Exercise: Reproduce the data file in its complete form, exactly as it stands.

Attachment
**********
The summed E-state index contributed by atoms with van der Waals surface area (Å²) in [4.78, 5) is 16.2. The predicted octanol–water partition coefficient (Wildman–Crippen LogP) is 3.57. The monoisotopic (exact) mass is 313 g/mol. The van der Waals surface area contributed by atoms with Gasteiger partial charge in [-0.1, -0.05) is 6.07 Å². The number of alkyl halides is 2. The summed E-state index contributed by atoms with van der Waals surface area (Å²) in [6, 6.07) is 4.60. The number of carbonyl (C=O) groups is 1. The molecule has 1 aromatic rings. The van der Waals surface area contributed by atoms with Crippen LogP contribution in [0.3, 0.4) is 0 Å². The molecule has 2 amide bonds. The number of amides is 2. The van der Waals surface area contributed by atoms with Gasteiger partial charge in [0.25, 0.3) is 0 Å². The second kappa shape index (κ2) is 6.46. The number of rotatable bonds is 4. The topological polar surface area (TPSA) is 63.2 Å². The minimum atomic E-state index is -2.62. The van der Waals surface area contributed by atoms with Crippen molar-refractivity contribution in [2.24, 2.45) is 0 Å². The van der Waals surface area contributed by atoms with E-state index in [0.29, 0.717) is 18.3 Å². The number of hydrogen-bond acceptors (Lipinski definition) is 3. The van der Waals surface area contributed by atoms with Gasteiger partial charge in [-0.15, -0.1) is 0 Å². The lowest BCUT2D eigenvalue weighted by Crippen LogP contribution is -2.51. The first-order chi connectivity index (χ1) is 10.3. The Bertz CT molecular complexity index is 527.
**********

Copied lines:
The summed E-state index contributed by atoms with van der Waals surface area (Å²) in [4.78, 5) is 16.2. The predicted octanol–water partition coefficient (Wildman–Crippen LogP) is 3.57. The monoisotopic (exact) mass is 313 g/mol. The van der Waals surface area contributed by atoms with Gasteiger partial charge in [-0.1, -0.05) is 6.07 Å². The number of alkyl halides is 2. The summed E-state index contributed by atoms with van der Waals surface area (Å²) in [6, 6.07) is 4.60. The number of carbonyl (C=O) groups is 1. The molecule has 1 aromatic rings. The van der Waals surface area contributed by atoms with Crippen LogP contribution in [0.3, 0.4) is 0 Å². The molecule has 2 amide bonds. The number of amides is 2. The van der Waals surface area contributed by atoms with Gasteiger partial charge in [0.25, 0.3) is 0 Å². The second kappa shape index (κ2) is 6.46. The number of rotatable bonds is 4. The topological polar surface area (TPSA) is 63.2 Å². The minimum atomic E-state index is -2.62. The van der Waals surface area contributed by atoms with Crippen molar-refractivity contribution in [2.24, 2.45) is 0 Å². The van der Waals surface area contributed by atoms with E-state index in [0.29, 0.717) is 18.3 Å². The number of hydrogen-bond acceptors (Lipinski definition) is 3. The van der Waals surface area contributed by atoms with Gasteiger partial charge in [-0.15, -0.1) is 0 Å². The lowest BCUT2D eigenvalue weighted by Crippen LogP contribution is -2.51. The first-order chi connectivity index (χ1) is 10.3. The Bertz CT molecular complexity index is 527.